That said, let's move on to the third member of the 'cloud of witnesses' on wardrobe:
Athanasius was the Bishop of Alexandria in the 4th Century, a time when the heresy known as Arianism--essentially a belief that the Son is not eternally God, there was a time when the Son was not--was ravaging the Church. Amidst this, Athanasius stood out as the most important of the few defenders of orthodox, Nicene doctrine, that Christ is "very God of very God, begotten, not made, being of one substance with the Father."
Of course--thanks be to God--orthodoxy was victorious and today the Church holds firm to the Biblical person of Jesus.
I recently listened to a sermon on St. Athanasius by John Piper that is quite good. It's over an hour long, but well worth the time. There's definitely a biographical emphasis, but Piper also takes time to develop-well 7 points for believers today to take away from even a brief look at the life of the Saint. You can download the sermon, so I'd definitely encourage you to take the time to listen in.
C. S. Lewis wrote an introduction to a translation of Athansius's classic De Incarnatione, which opens with a simple, yet profound observation: "There is a strange idea abroad that in every subject the ancient books should be read only by the professionals, and that the amateur should content himself with the modern books." Lewis tries to fight this idea in that introduction, and I'm with him. If you can make the time, read this book. We need to read these foundational texts. Read the Bible first. Read it all. Finish it if you haven't. But then read this book.
Well, without further ado, here's an excerpt from St. Athanasius's phenomenal On the Incarnation.
Yet, true though this is, it is not the whole matter. As we have already noted, it was unthinkable that God, the Father of Truth, should go back upon His word regarding death in order to ensure our continued existence. He could not falsify Himself; what, then, was God to do? Was he to demand repentance from men for the transgression? You might say that that was worthy of God, and argue further that, as through the Transgression they became subject to corruption, so through repentance they might return to incorruption again. But repentance would not guard the Divine consistency, for, if death did not hold dominion over men, God would still remain untrue. Nor does repentance recall men from what is according to their nature; all that it does is to make them cease from sinning. Had it been a case of a trespass only, and not of a subsequent corruption, repentance would have been well enough; but when once transgression had begun men came under the power of the corruption proper to their nature and were bereft of the grace which belonged to them as creatures in the Image of God. No, repentance could not meet the case. What—or rather Who was it that was needed for such grace and such recall as we required? Who, save the Word of God Himself, Who also in the beginning has made all things out of nothing? His part it was, and His alone, both to bring again the corruption to incorruption and to maintain for the Father His consistency of character with all. For He alone, being Word of the Father and above all, was in consequence both able to recreate all, and worthy to suffer on behalf of all and to be an ambassador for all with the Father.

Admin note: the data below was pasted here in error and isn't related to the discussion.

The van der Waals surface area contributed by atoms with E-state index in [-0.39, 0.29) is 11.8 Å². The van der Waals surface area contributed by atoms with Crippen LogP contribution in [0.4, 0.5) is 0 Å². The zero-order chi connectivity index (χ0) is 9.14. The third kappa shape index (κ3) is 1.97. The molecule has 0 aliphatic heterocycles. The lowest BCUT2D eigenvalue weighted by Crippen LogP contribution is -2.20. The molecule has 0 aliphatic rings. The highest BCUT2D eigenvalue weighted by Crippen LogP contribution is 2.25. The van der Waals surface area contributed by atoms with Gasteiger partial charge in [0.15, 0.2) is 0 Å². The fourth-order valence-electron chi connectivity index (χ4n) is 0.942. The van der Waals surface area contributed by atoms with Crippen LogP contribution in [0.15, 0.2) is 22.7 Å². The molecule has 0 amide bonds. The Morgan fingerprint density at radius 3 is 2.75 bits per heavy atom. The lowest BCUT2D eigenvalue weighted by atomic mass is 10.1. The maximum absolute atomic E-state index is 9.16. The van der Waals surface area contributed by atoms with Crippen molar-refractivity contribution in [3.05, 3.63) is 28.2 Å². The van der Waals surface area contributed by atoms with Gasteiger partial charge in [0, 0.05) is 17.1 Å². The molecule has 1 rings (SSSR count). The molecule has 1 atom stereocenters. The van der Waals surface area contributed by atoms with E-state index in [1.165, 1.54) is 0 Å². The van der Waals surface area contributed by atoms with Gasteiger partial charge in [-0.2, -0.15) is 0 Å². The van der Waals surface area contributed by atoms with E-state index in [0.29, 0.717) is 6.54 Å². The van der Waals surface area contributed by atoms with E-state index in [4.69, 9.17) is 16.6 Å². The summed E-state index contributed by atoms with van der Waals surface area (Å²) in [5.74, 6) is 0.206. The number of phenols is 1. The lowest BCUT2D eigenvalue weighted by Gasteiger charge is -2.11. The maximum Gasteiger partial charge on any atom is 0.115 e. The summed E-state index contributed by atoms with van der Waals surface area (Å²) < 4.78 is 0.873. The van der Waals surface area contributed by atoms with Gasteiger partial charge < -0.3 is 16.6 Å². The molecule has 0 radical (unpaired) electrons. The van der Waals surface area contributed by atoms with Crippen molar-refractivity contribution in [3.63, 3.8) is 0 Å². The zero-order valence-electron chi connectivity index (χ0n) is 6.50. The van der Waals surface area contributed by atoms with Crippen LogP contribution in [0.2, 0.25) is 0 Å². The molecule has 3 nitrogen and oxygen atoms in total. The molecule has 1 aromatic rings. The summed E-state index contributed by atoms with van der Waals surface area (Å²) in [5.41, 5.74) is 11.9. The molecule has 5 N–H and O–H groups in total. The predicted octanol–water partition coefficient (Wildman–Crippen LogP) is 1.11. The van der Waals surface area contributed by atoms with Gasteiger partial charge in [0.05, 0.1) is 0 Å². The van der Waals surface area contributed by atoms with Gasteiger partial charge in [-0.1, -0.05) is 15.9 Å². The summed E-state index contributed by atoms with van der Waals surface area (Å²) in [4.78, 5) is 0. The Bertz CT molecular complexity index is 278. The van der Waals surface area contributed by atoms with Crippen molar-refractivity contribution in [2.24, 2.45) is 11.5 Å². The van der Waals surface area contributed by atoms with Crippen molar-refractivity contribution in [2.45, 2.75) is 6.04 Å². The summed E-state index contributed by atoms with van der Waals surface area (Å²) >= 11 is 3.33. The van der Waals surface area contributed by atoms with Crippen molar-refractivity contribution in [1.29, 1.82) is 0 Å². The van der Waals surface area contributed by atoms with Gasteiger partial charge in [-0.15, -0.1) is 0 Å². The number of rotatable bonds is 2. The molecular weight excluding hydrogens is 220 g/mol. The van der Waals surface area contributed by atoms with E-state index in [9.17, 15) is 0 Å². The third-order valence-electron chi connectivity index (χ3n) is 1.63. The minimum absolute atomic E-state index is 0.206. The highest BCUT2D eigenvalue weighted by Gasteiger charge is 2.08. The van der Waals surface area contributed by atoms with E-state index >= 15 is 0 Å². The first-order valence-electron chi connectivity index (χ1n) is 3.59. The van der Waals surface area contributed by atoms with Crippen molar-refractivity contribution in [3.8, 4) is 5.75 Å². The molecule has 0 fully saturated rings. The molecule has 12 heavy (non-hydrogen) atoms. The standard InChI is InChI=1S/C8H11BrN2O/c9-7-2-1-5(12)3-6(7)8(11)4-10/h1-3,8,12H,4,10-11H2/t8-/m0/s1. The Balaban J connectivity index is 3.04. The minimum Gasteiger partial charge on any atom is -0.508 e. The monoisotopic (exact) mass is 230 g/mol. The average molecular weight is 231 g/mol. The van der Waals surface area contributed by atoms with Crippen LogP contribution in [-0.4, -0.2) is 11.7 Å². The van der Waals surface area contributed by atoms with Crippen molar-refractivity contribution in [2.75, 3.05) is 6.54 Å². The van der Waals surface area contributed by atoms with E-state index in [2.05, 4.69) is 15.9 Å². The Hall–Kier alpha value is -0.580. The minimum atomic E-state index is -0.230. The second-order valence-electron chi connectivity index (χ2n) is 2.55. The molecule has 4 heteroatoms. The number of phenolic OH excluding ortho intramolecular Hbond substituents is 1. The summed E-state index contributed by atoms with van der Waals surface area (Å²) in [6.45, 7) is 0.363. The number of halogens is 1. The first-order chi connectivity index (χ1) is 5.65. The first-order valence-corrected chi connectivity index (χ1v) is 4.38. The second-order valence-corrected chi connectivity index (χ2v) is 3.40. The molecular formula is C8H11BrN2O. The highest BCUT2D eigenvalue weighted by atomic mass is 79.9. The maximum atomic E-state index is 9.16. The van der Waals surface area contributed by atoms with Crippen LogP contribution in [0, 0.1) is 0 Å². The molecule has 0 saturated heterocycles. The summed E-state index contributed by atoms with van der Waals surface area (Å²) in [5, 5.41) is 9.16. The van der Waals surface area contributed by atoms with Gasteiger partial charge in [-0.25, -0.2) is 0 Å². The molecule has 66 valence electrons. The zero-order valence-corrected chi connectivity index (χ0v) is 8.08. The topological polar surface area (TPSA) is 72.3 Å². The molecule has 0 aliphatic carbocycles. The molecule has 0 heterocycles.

For this purpose, then, the incorporeal and incorruptible and immaterial Word of God entered our world. In one sense, indeed, He was not far from it before, for no part of creation had ever been without Him Who, while ever abiding in union with the Father, yet fills all things that are. But now He entered the world in a new way, stooping to our level in His love and Self-revealing to us. He saw the reasonable race, the race of men that, like Himself, expressed the Father’s Mind, wasting out of existence, and death reigning over all in corruption. He saw that corruption held us all the closer, because it was the penalty for the Transgression; He saw, too, how unthinkable it would be for the law to be repealed before it was fulfilled. He saw how unseemly it was that the very things of which He Himself was the Artificer should be disappearing. He saw how the surpassing wickedness of men was mounting up against them; He saw also their universal liability to death. All this He saw and, pitying our race, moved with compassion for our limitation, unable to endure that death should have the mastery, rather than that His creatures should perish and the work of His Father for us men come to nought, He took to Himself a body, a human body even as our own. Nor did He will merely to become embodied or merely to appear; had that been so, He could have revealed His divine majesty in some other and better way. No, He took our body, and not only so, but He took it directly from a spotless, stainless virgin, without the agency of human father—a pure body, untainted by intercourse with man. He, the Mighty One, the Artificer of all, Himself prepared this body in the virgin as a temple for Himself, and took it for His very own, as the instrument through which He was known and in which He dwelt. Thus, taking a body like our own, because all our bodies were liable to the corruption of death, He surrendered His body to death in place of all, and offered it to the Father. This He did our of sheer love for us, so that in His death all might die, and the law of death thereby be abolished because, when He had fulfilled in His body that for which it was appointed, it was thereafter voided of its power for men. This He did that He might turn again to incorruption men who had turned back to corruption, and make them alive through death by the appropriation of His body and by the grace of His resurrection. Thus He would make death to disappear from them as utterly as straw from fire.